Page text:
The Gorge Amphitheatre grew up where the grass would not. Read all about it.
IF KENTUCKY BLUEGRASS could grow well in central Washington, the story of Cave B Estate Winery might be dramatically different.
Back in the late 1970s, Vince and Carol Bryan bought several hundred acres of land near the seemingly desolate and dusty Grant County town of George. Their vision was to plant grapevines during the nascent days of the Washington wine industry and build their winery on the edge of dramatic basalt cliffs overlooking the Columbia River.
The vines went into the soil in 1980, and the first wines of Champs de Brionne were made in 1982. By the following year, the Bryans had built their tasting room and were preparing a grand opening.
Three Cave B selections
Cave B Estate Winery 2013 semillon ice wine, Ancient Lakes of Columbia Valley, $38: This is a rare and beautiful dessert wine with aromas and flavors of nutmeg, clove and baked apple topped with vanilla ice cream.
Cave B Estate Winery 2011 XXVI merlot, Columbia Valley, $43: Classic aromas of sage, dusty black currant and raspberry give way to fascinating flavors of black cherry, plum and tarragon. This is made in an elegant and austere style.
Cave B Estate Winery 2011 syrah, Columbia Valley, $30: This mouthwatering red is big and complex, thanks to notes of plum, smoke, boysenberry and horehound. It’s beautifully balanced between rich weight and moderate tannins.
But little was going right. The Kentucky bluegrass they planted never germinated because — they found out later — it needed way more water than the dry conditions would allow.
Most Read Stories
- Stormy times ahead in the Seattle restaurant industry? Ethan Stowell to close 3 of his restaurants in Ballard and Wallingford
- Boeing chief engineer at center of 737 MAX crisis retires
- Driver 'appeared to be dancing and smiling' after Aurora crash that killed 2, charging papers say
- Flight operations chief at Horizon Air raises alarm over pilots' safety culture
- 'Cutting and running': King County closing its doors to street danger sends exactly the wrong message | Danny Westneat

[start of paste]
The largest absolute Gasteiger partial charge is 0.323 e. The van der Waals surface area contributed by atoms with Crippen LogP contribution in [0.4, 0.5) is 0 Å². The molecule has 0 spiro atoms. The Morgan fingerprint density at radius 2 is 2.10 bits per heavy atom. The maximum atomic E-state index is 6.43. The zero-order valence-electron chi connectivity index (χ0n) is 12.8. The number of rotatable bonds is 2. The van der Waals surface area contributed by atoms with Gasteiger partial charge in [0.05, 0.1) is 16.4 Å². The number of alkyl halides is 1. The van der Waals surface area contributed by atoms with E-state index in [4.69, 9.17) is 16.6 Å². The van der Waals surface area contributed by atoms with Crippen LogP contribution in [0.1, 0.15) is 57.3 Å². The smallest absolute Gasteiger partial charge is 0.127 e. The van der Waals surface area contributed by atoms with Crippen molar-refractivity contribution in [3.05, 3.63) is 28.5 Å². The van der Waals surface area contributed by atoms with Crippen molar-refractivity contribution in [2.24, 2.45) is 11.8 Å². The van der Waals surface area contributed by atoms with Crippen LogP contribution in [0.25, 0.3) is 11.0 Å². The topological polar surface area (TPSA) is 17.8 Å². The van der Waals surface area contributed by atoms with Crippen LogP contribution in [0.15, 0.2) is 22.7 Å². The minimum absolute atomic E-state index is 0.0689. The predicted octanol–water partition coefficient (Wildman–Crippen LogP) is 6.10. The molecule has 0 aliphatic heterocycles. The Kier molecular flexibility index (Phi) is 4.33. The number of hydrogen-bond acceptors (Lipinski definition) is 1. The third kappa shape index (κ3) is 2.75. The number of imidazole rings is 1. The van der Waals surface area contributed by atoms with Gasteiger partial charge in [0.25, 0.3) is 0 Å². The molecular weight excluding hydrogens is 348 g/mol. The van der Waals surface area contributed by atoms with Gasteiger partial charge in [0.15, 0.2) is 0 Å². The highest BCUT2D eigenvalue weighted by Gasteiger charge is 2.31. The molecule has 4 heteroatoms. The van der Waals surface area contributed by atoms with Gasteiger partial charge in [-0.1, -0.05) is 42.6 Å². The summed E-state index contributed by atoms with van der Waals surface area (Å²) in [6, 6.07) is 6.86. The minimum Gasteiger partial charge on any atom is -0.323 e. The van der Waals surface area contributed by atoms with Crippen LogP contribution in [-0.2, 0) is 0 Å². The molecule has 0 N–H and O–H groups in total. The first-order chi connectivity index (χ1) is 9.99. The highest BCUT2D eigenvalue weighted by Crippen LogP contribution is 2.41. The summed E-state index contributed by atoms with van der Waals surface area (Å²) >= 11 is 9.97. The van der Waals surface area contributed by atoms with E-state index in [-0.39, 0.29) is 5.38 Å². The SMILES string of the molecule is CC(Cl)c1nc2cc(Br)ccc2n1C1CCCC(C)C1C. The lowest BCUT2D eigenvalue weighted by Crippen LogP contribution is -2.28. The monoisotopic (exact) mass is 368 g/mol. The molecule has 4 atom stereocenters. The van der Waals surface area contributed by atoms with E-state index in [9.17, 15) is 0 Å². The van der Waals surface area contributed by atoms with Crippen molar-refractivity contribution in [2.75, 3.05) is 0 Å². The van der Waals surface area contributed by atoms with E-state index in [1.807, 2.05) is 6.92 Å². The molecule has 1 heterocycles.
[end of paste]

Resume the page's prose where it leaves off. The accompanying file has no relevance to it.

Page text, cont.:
So they punted. That meant spending 72 hours straight creating an atmosphere that would be enjoyable for the expected 1,200 guests. The Bryans built terraced seating for the natural amphitheater on their property, and a band from Wenatchee performed for the visitors.
“People came, the band played, the wine wasn’t very good, and people still had a good time,” he said.
Unwittingly, the Bryans created a concert amphitheater that through the next decade they built into a 24,000-seat venue. In 1993, they sold the entire operation — minus the surrounding vineyards — and today it is the world-famous Gorge Amphitheatre. The winery that spawned it, Champs de Brionne, was shuttered. Bryan, a Seattle neurosurgeon, went on to invent the artificial disc for the human spine.
They continued to sell their grapes to other wineries, and in 2000, the Bryans approached winemaker Brian Carter about making a little wine for them under the name Cave B. Soon, they were busy building a beautiful winery next to the Gorge Amphitheatre, followed by a restaurant and lodging. For the past several years, Freddy Arredondo has been crafting gorgeous wines to match the amazing setting.
From downtown Seattle to Cave B and its stunning views and facility it’s just 150 miles, all interstate driving. It’s a remarkable destination that’s close to home and provides an experience you won’t soon forget.